Our coding standard (/gzz/CODING) requires revising, mainly because of the large and growing amount of python code.
our *.java have the license attached to every file. Is that necessary?
RESOLVED: Yes, according to FSF.
should we have automatic tests for enforcing parts of the standard?
At least for the most trivial ones (rcsid, tab check, imports, class names). Failing tests will clearly tell what the developer did wrong.
should the rcs id variable be "rcsid" or "rcsId" ?
RESOLVED: rcsId, adhering to rule 9.
should all code and data really be in classes? If so, why?
RESOLVED: No. Rule 6 modified to catch the idea better.
should Tabs be allowed or not?
RESOLVED: a conversion tool at "make committable" will convert tabs into 8 spaces
how should the import statements be grouped?
- Benja: "I'd prefer first gzz, then java, for consistency with Java files and because this makes those imports rest in alphabetical order. (Hmm, come to think of it, I would like to have that rule included: In each group, imports should be in alphabetical order.)"
- Tuomas: "I disagree: more importantly it should be "foreign stuff" "our stuff"."
I feel that the order of grouping is less important than the actual grouping. How about defining the imports as a set of sets?
does every file need to have its module name in the headers?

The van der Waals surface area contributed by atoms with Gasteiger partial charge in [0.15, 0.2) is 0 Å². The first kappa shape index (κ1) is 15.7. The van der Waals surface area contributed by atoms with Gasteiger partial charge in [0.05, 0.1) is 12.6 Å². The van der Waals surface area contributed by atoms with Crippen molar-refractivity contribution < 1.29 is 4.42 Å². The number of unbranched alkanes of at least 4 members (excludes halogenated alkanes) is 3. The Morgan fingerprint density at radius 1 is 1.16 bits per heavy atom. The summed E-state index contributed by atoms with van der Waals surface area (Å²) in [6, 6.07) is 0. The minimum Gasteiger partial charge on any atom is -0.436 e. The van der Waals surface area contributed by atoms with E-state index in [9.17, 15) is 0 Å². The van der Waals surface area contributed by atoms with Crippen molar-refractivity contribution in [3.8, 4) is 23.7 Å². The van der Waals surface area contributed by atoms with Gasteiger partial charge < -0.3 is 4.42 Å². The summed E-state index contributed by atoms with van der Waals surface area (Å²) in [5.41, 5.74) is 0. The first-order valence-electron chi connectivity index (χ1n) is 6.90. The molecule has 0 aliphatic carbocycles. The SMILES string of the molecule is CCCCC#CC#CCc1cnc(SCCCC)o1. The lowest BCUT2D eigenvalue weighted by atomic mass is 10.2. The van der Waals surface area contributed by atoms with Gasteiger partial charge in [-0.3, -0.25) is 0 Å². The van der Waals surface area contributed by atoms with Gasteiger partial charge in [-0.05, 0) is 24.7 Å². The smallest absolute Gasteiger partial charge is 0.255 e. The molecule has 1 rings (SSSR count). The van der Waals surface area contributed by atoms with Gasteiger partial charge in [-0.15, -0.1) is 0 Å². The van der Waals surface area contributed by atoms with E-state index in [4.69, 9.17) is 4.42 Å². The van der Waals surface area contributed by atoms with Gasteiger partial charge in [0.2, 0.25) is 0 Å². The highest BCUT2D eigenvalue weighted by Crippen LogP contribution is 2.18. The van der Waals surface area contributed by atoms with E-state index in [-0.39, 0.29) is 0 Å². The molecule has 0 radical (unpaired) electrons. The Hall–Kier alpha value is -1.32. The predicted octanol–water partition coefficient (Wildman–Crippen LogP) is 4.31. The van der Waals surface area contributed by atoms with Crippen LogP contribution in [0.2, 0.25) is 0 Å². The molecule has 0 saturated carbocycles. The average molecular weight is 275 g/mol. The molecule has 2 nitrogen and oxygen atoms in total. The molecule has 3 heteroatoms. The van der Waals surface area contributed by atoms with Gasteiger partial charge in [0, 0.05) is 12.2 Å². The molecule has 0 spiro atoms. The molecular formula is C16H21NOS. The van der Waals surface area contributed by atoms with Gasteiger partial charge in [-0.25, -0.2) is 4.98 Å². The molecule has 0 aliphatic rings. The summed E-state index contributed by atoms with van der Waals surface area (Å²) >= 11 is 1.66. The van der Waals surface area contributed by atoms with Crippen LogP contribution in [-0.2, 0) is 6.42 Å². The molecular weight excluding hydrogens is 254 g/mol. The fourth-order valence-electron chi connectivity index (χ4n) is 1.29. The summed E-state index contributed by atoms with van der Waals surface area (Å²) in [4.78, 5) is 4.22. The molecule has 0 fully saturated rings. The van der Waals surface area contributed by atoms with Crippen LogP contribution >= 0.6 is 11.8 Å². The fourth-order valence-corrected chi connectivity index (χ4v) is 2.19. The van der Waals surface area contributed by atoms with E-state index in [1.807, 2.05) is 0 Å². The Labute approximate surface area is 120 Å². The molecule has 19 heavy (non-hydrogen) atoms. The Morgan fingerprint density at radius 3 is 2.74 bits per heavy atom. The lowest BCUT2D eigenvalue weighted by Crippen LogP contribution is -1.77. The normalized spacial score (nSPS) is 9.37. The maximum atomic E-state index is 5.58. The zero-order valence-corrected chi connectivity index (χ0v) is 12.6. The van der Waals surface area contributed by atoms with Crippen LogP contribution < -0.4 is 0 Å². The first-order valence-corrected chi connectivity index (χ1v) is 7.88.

[ponder about lava/ and basalt/, otherwise "RESOLVED: No."]
What case rules should be observed for variables and functions and modules?
RESOLVED: modules should be lowercase and variables and functions mixedCase. This is the convention that is used in Java and we want to keep our Java and python code as closely readable as possibly.
should "from bar import *" be allowed when importing from current package?
It depends. This is a potential namespace clutterer, and makes code less clear, especially for first-time readers, eg.:[./foo.py:] def a(): print "foo.a" [./blaa.py:] def a(): print "blaa.a" def b(): print "blaa.b" [./program.py:] from . import * # can't import from . really, this line is pseudocode a() # the reader of program.py can not tell where a() b() # and b() are coming from.
On the other hand, more verbose code is not always very elegant, eg:[gzz/views/buoy/program.py:] import gzz.views.buoy gzz.views.buoy.a() gzz.views.buoy.b()
[add something to conclude this]
These apply to all *.py (and possibly *.test).
Header comments should include full module name of the file (eg. gzz/modules/pp/demotest.py would have gzz.modules.pp.demotest).
Header comments should include authors.
After header comments, rcsId: rcsId = "$Id: peg.rst,v 1.15 2003/02/05 13:44:06 Vegai Exp $"
After rcsid, the imports (unless there's a good reason to delay importing).
Prefer "import foo" to "from foo import bar".
Prefer "from foo import bar" to "from foo import *".
No more than one import package in one line, except when importing gzz and java:
import os, sys # Preferably no. import os # Yes. import sys import gzz, java # Yes.
Imports should be grouped in the following order:
Code should be structured so that it can be imported and re-used, for example by putting state in classes instead of the module namespace. Executable code in module namespace is discouraged -- except for "if __name__=='__main__':"
Class names are CapitalizedWords.
Class methods and attributes are mixedCase.
Functions and variables are mixedCase.
Tab-size is 8, indentation at 4 spaces.
Run make committable before committing code.